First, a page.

• [0023]
    Bit locations [59:44] of the received priority packet (i.e., PRI_PKT_WRDATA[59:44]) are designated to store a destination identification value, which identifies the ‘destination’ of the received priority packet. If the received priority packet is a ‘doorbell frame request’ message, then the ‘destination’ of the priority packet is the queue to be read in serial buffer 201. In this case, the destination identification value of the received priority packet is selected to correspond with a source identification value assigned to the queue to be accessed. The unique source identification values associated with queues Q0-Q3 are stored in source identification registers 310-313, respectively. Comparator 305 compares the destination identification value of the received priority packet with each of the source identification values assigned to queues Q0-Q3. Upon detecting a match between the destination identification value of the received priority packet and one of the source identification values assigned to queues Q0-Q3, comparator 305 activates a corresponding queue match control signal. In the described example, comparator 305 provides four queue match control signals DB_Q_MATCH[0], DB_Q_MATCH[1], DB_Q_MATCH[2] and DB_Q_MATCH[3], which correspond with queues Q0, Q1, Q2 and Q3, respectively. For example, if the destination identification value associated with the received priority packet matches the source identification value assigned to queue Q2, comparator 305 will activate the queue match control signal DB_Q_MATCH[2] (while queue match control signals DB_Q_MATCH[0], DB_Q_MATCH[1] and DB_Q_MATCH[3] all remain de-activated). The queue match control signals DB_Q_MATCH[3:0] are provided to queue read controller 302 to indicate which one of the queues Q0-Q3 should be read during the corresponding ‘doorbell frame request’ operation.
  • [0024]
    Command decoder/sequencer 301 is also configured to receive a control field of the received priority packet, which includes a start-of-packet identifier (PRI_PKT_WR_SOP), which is activated to confirm the start/validity of the associated priority packet.
  • [0025]
    FIG. 4 is a flow diagram 400 illustrating the manner in which command decoder/sequencer 301 operates in response to the received signals. Command decoder/sequencer 301 is initially in an IDLE state 401. Upon detecting that the packet type of the received priority packet corresponds with a doorbell message (PRI_PKT_WRDATA[63:60]=‘1010’), that the DB_INFO_MATCH signal is activated, and that the start of packet identifier PRI_PKT_WR_SOP is activated, command decoder/sequencer 301 transitions from IDLE state 401 to DOORBELL_READ_REQUEST state 402. In DOORBELL_READ_REQUEST state 402, command decoder/sequencer 301 activates queue read controller 302, by activating a doorbell read frame request signal (DB_RD_FRAME_REQ=1). Command decoder/sequencer 301 remains in DOORBELL_READ_REQUEST state 402 until queue read controller 302 activates a doorbell read frame acknowledge signal (DB_RD_FRAME_ACK) to indicate that all of the requested data packets have been read from the selected queue. When queue read controller 302 activates the doorbell read frame acknowledge signal (DB_RD_FRAME_ACK), command decoder/sequencer 301 returns to IDLE state 401.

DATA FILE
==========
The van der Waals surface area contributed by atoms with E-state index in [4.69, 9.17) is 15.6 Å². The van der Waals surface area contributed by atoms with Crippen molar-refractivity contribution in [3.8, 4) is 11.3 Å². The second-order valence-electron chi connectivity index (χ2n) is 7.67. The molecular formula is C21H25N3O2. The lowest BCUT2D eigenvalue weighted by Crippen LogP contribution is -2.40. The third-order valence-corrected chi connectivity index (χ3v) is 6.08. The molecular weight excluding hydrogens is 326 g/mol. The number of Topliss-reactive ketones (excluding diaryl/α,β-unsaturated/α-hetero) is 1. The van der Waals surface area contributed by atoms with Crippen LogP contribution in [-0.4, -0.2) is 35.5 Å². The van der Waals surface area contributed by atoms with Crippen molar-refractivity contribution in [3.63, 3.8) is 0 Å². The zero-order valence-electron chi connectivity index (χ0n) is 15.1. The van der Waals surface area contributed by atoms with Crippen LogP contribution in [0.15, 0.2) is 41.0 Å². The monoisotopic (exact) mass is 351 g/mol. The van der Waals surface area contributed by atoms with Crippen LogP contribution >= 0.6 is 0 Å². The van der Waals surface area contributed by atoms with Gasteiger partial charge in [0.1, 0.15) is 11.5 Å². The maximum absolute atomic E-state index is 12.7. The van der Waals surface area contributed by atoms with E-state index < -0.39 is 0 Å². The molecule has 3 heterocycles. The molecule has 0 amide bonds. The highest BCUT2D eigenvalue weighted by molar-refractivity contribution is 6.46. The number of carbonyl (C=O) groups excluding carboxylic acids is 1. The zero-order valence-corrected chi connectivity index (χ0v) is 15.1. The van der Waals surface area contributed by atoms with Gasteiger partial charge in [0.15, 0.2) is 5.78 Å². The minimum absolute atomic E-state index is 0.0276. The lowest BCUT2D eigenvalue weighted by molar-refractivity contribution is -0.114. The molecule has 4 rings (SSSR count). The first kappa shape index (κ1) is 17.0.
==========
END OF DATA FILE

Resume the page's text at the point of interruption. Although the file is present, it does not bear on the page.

• [0026]
    FIG. 5 is a flow diagram 500 illustrating a read control process implemented by queue read controller 302 to read data packets from the selected queue in accordance with one embodiment of the present invention. Initially, queue read controller 302 begins operation in an IDLE state 501. While in the IDLE state 501, queue read controller 302 monitors the DB_RD_FRAME_REQ signal provided by command decoder/sequencer 301 and the DB_Q_MATCH[3:0]signals provided by comparator 305. Upon detecting that the DB_RD_FRAME_REQ signal has been activated, queue read controller 302 determines which one of the DB_Q_MATCH[3:0] signals is activated, thereby identifying which one of queues Q0-Q3 will be read during the associated doorbell frame request operation. The queue to be read during the associated doorbell frame request operation is hereinafter referred to as the ‘selected’ queue.
  • [0027]
    Processing will then proceed as described below, as long as the selected queue has a higher priority than any other queue presently scheduled to be serviced.
  • [0028]
    Queue read control 302 generates a queue read select signal RD_Q_SEL[3:0], which causes multiplexer 306 to route the data values read from the selected queue.
  • [0029]
    Queue read controller 302 accomplishes this by setting the queue read select signal RD_Q_SEL[3:0] equal to the doorbell queue match signal, DB_Q_MATCH[3:0].
  • [0030]
    Queue read controller 302 also asserts a queue read enable signal associated with the selected queue (Q_RE=1), thereby causing a packet header to be read (pre-fetched) from the selected queue. The read pointer of the selected queue is initially set to access the packet header of a first data packet stored in the selected queue. After the packet header has been pre-fetched, queue read controller 302 increments the read pointer of the selected queue by activating an associated read counter increment signal (RD_PTR_INC=1). At this time, the read pointer points to the first data value of the first data packet in the selected queue.